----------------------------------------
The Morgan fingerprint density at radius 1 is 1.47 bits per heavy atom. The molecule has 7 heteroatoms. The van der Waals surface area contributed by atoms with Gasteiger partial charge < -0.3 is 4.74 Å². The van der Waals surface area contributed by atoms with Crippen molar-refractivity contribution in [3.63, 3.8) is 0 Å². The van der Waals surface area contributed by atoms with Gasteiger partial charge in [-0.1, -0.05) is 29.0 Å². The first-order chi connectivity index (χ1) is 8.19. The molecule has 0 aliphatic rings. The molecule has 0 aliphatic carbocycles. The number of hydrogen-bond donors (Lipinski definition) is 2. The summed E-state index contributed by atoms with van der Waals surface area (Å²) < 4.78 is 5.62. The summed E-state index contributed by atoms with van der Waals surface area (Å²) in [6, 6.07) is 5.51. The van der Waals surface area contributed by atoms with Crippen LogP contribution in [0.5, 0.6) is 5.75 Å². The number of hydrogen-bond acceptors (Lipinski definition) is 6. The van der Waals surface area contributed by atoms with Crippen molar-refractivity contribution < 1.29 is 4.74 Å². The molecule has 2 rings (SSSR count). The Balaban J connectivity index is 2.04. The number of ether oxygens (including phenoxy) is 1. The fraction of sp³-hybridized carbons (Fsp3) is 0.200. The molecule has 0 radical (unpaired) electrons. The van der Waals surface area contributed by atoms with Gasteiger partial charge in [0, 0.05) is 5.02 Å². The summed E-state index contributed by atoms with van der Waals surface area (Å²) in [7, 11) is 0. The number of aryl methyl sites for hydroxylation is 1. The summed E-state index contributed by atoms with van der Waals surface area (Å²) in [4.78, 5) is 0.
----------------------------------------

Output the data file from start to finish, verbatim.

The Morgan fingerprint density at radius 1 is 1.47 bits per heavy atom. The molecule has 7 heteroatoms. The van der Waals surface area contributed by atoms with Gasteiger partial charge < -0.3 is 4.74 Å². The van der Waals surface area contributed by atoms with Crippen molar-refractivity contribution in [3.63, 3.8) is 0 Å². The van der Waals surface area contributed by atoms with Gasteiger partial charge in [-0.1, -0.05) is 29.0 Å². The first-order chi connectivity index (χ1) is 8.19. The molecule has 0 aliphatic rings. The molecule has 0 aliphatic carbocycles. The number of hydrogen-bond donors (Lipinski definition) is 2. The summed E-state index contributed by atoms with van der Waals surface area (Å²) < 4.78 is 5.62. The summed E-state index contributed by atoms with van der Waals surface area (Å²) in [6, 6.07) is 5.51. The van der Waals surface area contributed by atoms with Crippen LogP contribution in [0.5, 0.6) is 5.75 Å². The number of hydrogen-bond acceptors (Lipinski definition) is 6. The van der Waals surface area contributed by atoms with Crippen molar-refractivity contribution < 1.29 is 4.74 Å². The molecule has 2 rings (SSSR count). The Balaban J connectivity index is 2.04. The number of ether oxygens (including phenoxy) is 1. The fraction of sp³-hybridized carbons (Fsp3) is 0.200. The molecule has 0 radical (unpaired) electrons. The van der Waals surface area contributed by atoms with Gasteiger partial charge in [0, 0.05) is 5.02 Å². The summed E-state index contributed by atoms with van der Waals surface area (Å²) in [7, 11) is 0. The number of aryl methyl sites for hydroxylation is 1. The summed E-state index contributed by atoms with van der Waals surface area (Å²) in [4.78, 5) is 0.